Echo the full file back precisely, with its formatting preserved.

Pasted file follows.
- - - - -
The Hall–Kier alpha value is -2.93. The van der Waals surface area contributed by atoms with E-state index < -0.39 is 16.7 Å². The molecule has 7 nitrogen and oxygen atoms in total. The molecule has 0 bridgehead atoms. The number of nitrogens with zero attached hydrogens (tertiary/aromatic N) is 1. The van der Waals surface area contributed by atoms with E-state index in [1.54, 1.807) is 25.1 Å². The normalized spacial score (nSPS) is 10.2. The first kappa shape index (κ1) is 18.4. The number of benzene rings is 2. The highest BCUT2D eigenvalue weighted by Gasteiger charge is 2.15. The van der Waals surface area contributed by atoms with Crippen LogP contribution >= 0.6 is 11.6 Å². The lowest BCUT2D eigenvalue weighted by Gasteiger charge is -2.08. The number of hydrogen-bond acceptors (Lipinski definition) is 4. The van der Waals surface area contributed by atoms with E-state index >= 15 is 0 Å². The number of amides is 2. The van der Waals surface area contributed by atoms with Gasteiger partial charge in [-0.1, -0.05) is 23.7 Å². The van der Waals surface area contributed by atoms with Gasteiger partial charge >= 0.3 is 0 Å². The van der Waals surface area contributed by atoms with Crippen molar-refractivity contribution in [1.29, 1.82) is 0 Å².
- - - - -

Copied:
The Hall–Kier alpha value is -2.93. The van der Waals surface area contributed by atoms with E-state index < -0.39 is 16.7 Å². The molecule has 7 nitrogen and oxygen atoms in total. The molecule has 0 bridgehead atoms. The number of nitrogens with zero attached hydrogens (tertiary/aromatic N) is 1. The van der Waals surface area contributed by atoms with E-state index in [1.54, 1.807) is 25.1 Å². The normalized spacial score (nSPS) is 10.2. The first kappa shape index (κ1) is 18.4. The number of benzene rings is 2. The highest BCUT2D eigenvalue weighted by Gasteiger charge is 2.15. The van der Waals surface area contributed by atoms with Crippen LogP contribution >= 0.6 is 11.6 Å². The lowest BCUT2D eigenvalue weighted by Gasteiger charge is -2.08. The number of hydrogen-bond acceptors (Lipinski definition) is 4. The van der Waals surface area contributed by atoms with E-state index >= 15 is 0 Å². The number of amides is 2. The van der Waals surface area contributed by atoms with Gasteiger partial charge in [-0.1, -0.05) is 23.7 Å². The van der Waals surface area contributed by atoms with Gasteiger partial charge >= 0.3 is 0 Å². The van der Waals surface area contributed by atoms with Crippen molar-refractivity contribution in [1.29, 1.82) is 0 Å².